"Monk", Master and Mystic - Setting the Stage for a Revolution

For fifteen hundred years the Ptolemaic Model of the heavens, as expressed in the Almagest was the dominant authority on matters astronomical. This is remarkable. But the revision of the Ptolemaic Model under Alfonso X and the recognition that accumulating error was a serious problem for the accuracy of the Ptolemaic model set the stage for a profound revolution in science. The "circle dogma" and geocentricism of Plato, Aristotle and others inevitably began to crumble. Part of the impetus for this came from three of the most peculiar and dissimilar characters in the history of science. One was an obscure though mathematically talented church cleric, one was born of nobility and power but turned his back on all this to study astronomy and one was a mystic of exquisite mathematical genius.


The "Monk": Nicholas Copernicus (1473-1543)

First - Copernicus was not a monk but a canon and from the age of 24 worked as a church administrator. As a youth Copernicus studied the Almagest and was well acquainted with the Ptolemaic Model. Despite its ingenious use of geometrical contrivances and ability to accurately predict planetary positions, the Ptolemaic Model had a serious defect - it required periodic "tinkering" to reset the planetary positions and once again - for a while - provide accurate predictions. Using Ptolemy's and Hipparchus' tables Copernicus "resurrected" the heliocentric cosmology. He progressed back 2000 years to Aristarchus! Actually, the heliocentric model was never forgotten - it was merely disbelieved and to promote it as the truth could be construed as an attach on the authority of Scripture.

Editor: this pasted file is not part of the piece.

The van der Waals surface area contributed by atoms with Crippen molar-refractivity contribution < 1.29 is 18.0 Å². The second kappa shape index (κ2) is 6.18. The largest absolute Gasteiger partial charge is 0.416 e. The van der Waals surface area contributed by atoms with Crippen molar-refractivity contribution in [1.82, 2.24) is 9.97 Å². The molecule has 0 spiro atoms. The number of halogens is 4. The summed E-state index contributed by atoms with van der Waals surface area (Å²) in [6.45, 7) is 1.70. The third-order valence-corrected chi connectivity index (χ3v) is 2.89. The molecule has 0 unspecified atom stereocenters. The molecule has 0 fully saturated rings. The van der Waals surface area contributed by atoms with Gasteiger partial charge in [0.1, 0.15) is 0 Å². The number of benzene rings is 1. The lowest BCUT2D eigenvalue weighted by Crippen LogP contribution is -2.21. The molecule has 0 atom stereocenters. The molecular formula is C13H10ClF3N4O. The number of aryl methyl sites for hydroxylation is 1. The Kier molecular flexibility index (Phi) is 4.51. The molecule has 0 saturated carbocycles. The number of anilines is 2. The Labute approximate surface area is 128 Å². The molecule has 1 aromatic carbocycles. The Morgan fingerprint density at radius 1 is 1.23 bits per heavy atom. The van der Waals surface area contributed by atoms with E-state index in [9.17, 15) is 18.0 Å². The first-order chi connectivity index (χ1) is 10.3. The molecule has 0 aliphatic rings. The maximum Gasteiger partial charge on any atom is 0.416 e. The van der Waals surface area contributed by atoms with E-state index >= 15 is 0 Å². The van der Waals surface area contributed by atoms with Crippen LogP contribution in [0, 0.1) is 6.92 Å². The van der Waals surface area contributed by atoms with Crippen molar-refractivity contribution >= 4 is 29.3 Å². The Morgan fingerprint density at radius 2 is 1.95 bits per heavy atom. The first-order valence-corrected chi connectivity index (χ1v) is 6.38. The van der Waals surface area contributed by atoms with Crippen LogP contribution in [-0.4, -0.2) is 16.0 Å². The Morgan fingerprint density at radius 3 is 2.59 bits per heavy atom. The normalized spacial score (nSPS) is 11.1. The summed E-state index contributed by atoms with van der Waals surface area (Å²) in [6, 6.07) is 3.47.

Copernicus did not make a "clean" break with Ptolemy - he still retained the use of deferents and epicycles and fundamentally the idea that motion in the heavens was circular (the "circle dogma"). For this reason, his model was no more accurate than the Ptolemaic Model nor was it simpler.
Figure 4.11a Nicholas Copernicus  
Figure 4.11b Nicholas Copernicus statue in old-square Warsaw (with rowdy tourist!) Figure 4.11c Nicholas Copernicus statue at the Jagolinian University, Krackow


As early as 1514 Copernicus had written on the possibility of the heliocentric model. In 1517 the start of the Reformation made expressing any opinion that could be construed as a challenge to church authority dangerous. This extended to astronomy since the official church position was that of Aristotle and Ptolemy in this matter. It was not until the spring of 1543 and on his death bed that Copernicus published his most famous work - De Revolutionibus Orbium Coelestrium (The Revolutions of the Celestial Spheres).

This is the first European publication of the heliocentric model. However, Copernicus' failure to relinquish the idea that the planets and the moon must move in circular paths meant that his model was no more accurate than the Ptolemaic model. The real significance of Copernicus' model only makes sense when put in the context of who follows him.  

The Master: Tycho Brahe (1546-1601)

Tycho Brahe was born into the Danish nobility. He descended from rulers, diplomats and persons of wealth and power and is one of the most "quixotic" characters in all of science. Despite this, he turned his back on all this to pursue his passion for astronomy. Here is a brief summary of his astronomical life

  • He was the last and perhaps greatest of the "naked-eye" astronomers. All of his work was done prior to the invention of the telescope. Using what are essential huge protractors, he produced the most precise tables of stellar and planetary motion and especially that of the planet Mars in his time..
  • In 1572 a supernova appeared in Cassiopeia.- a propitious event at a crucial time and his detailed and accurate charting of its position have helped modern astronomers locate the remnants of this object.